The Connection Between Gum Disease and Heart Health - Knoxville Gum Disease

Cardiovascular disease is the number one killer of women and men in America. Gum disease is also incredibly common, and affects up to 80 percent of adults over 35. Given that medical researchers have discovered a link between these two diseases, everyone should be aware of how one condition may affect the other.

Do you need Knoxville gum disease treatments? Dr. Ruth Bailey provides periodontal treatments to help you keep your symptoms under control. Call our dental office 865-588-1294 to set up an appointment and learn more about gum disease and heart health.

On its own, gum disease (periodontitis) is a nasty foe. It can silently advance with few noticeable symptoms and eventually destroy the gum tissue, eventually causing tooth and bone loss. It is also an irreversible condition, but periodontal treatments can help you keep your symptoms under control and minimize the damage to your teeth and gums.

What Causes Gum Disease?

Periodontitis is inflammation and bacterial infection of the gum tissue. It can be caused by poor oral hygiene, dental neglect, failure to floss adequately, smoking, and other factors. Anyone can develop gum disease at any point in their life. Even patients with excellent oral hygiene habits may develop symptoms due to hormonal changes, medication, or genetic factors. We all have Streptococcus mutans and other bacteria in our mouths, and when they are not adequately controlled with good oral hygiene and dental cleanings, it can colonize the gum tissue. As bacteria inhabit the pockets of space between the teeth and gums, it excretes an acid that damages and destroys living tissue.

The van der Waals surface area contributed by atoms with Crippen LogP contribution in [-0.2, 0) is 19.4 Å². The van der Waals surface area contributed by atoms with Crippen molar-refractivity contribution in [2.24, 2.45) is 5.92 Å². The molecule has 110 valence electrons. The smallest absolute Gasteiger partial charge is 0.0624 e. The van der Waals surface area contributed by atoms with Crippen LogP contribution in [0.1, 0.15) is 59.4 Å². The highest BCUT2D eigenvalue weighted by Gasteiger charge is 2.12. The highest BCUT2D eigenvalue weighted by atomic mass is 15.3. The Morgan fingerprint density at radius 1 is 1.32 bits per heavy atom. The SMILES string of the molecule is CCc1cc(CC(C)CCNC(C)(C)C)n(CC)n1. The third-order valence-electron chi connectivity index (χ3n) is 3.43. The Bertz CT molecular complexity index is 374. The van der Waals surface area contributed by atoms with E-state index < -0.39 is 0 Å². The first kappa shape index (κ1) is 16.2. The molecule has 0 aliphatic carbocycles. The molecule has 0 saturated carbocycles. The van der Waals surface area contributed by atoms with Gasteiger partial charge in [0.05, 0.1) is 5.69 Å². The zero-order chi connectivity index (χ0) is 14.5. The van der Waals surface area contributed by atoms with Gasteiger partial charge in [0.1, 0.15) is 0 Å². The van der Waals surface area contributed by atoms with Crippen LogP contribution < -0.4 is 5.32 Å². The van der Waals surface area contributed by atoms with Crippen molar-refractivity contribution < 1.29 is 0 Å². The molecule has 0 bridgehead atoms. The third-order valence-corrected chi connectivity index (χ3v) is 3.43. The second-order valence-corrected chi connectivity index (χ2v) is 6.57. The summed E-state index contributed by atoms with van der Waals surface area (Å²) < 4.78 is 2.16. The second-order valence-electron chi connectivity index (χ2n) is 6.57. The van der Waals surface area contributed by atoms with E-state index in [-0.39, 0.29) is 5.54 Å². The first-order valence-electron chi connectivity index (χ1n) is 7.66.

The most notable symptoms of gum disease include swollen, red, or irritable gum tissue. You may also notice bleeding when you brush and floss. As gum disease advances, the gums may seem to pull away from the teeth, and tooth roots may become exposed. Eventually the loss of gingival tissue can lead to teeth becoming less stable and more susceptible to decay.

Luckily periodontitis has a less-severe, reversible precursor form called gingivitis. When you maintain a schedule of routine dental appointments, we can monitor your gum health and treat gingivitis symptoms in an effort to prevent periodontitis from setting in.

How Gum Disease is Connected to Other Conditions

It has been demonstrated that periodontal disease increases a person’s risk of developing cardiovascular disease, stroke, heart arrhythmia, rheumatoid arthritis and certain cancers. It also has a negative effect on a patient’s ability to manage blood sugar levels, which can adversely affect diabetic patients’ health.

Researchers aren’t 100 percent certain of how gum disease affects the heart, but they suspect it has something to do with the mouth being a gateway for bacteria to enter the body. The same strains of S. mutans found in the mouth have been found in arterial plaque, which suggests that the bacteria may enter the blood stream via bleeding gums.

The connection between gum disease and systemic conditions is still being researched and is not fully understood—but it is definitely there. If you can prevent the onset of gum disease, you may be able to stay one step ahead of conditions like heart disease and stroke. If you already have gum disease, the best way to prevent it from affecting your overall health is to seek periodontal treatments with your dentist or periodontal specialist. This is also the best way to make sure you hold onto your teeth, as well!

Contact our Knoxville dental office at 865-588-1294 to learn more about the periodontal treatments with Dr. Bailey. Knoxville gum disease treatments help you preserve your oral and overall health for a long and happy life.

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